Different dielectric material with different relative permittivity

1. Nov 23, 2008

FourierX

I am wondering how to different dielectric material with different relative permittivity behave when put together. Say i have two concentric sphere and the space between them is filled with a dielectric of relative permittivity A from the outer surface of the inner sphere to the mid point between the inner and outer sphere and another dielectric of relative permittivity B fills the remaining space between the spheres. In such case, how do they behave and affect the capacitance of such a capacitor?

2. Nov 23, 2008

ptr

Re: Dilectrics

The voltage between the plates remains, unchanging, the capcitance is calculated by, $$C_{ca} = {\epsilon}_0 {\epsilon}_r \frac {A}{d}$$. This in fact happens in real life, when capacitors are heated and one of the two plates in a parallel plate capacitor pulls away from the dielectric, another dielectric, air, fills in the gap. The capacitance is of course, reduced, but not only because of the greater gap.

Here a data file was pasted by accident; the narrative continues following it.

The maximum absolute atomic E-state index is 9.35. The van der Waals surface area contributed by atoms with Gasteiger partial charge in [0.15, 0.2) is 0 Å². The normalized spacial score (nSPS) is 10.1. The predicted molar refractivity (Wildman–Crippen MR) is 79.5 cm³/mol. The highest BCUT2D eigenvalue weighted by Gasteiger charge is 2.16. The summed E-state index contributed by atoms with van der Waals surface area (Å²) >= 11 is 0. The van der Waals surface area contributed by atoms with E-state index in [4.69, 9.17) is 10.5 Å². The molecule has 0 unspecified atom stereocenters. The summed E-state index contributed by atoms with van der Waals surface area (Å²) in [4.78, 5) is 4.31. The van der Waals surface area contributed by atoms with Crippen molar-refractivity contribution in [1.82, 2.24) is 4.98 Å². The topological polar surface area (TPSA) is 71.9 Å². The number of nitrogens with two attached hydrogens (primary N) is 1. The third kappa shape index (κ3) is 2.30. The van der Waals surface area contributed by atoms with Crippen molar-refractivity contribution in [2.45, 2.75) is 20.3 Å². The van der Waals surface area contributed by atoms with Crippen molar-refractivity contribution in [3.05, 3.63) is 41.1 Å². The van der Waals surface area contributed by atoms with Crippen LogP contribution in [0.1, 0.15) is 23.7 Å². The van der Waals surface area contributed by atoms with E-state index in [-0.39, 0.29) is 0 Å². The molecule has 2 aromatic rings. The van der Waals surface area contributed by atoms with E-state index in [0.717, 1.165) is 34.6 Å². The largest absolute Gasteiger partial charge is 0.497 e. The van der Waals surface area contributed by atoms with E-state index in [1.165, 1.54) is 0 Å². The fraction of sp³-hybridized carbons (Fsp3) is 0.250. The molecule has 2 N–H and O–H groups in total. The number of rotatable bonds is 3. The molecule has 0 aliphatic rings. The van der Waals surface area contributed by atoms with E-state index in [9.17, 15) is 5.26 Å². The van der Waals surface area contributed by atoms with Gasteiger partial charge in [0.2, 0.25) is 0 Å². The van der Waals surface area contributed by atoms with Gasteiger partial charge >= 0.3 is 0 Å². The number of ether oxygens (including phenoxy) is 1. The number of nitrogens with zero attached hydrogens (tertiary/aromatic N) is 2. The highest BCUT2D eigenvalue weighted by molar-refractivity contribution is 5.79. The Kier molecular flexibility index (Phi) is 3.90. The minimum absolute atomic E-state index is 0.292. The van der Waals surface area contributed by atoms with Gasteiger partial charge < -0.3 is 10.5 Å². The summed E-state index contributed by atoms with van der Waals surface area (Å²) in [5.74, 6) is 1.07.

3. Nov 23, 2008

Pumblechook

Re: Dilectrics

I think it is like 2 separate capacitors (of half the spacing) in series. So the overall permittivity is the product / sum of the individual permittivity. In other words the presence of a conductor at the interface of the two dielectrics would have no effect as long as it was vanishingly thin.

E = E1.E2/E1 + E2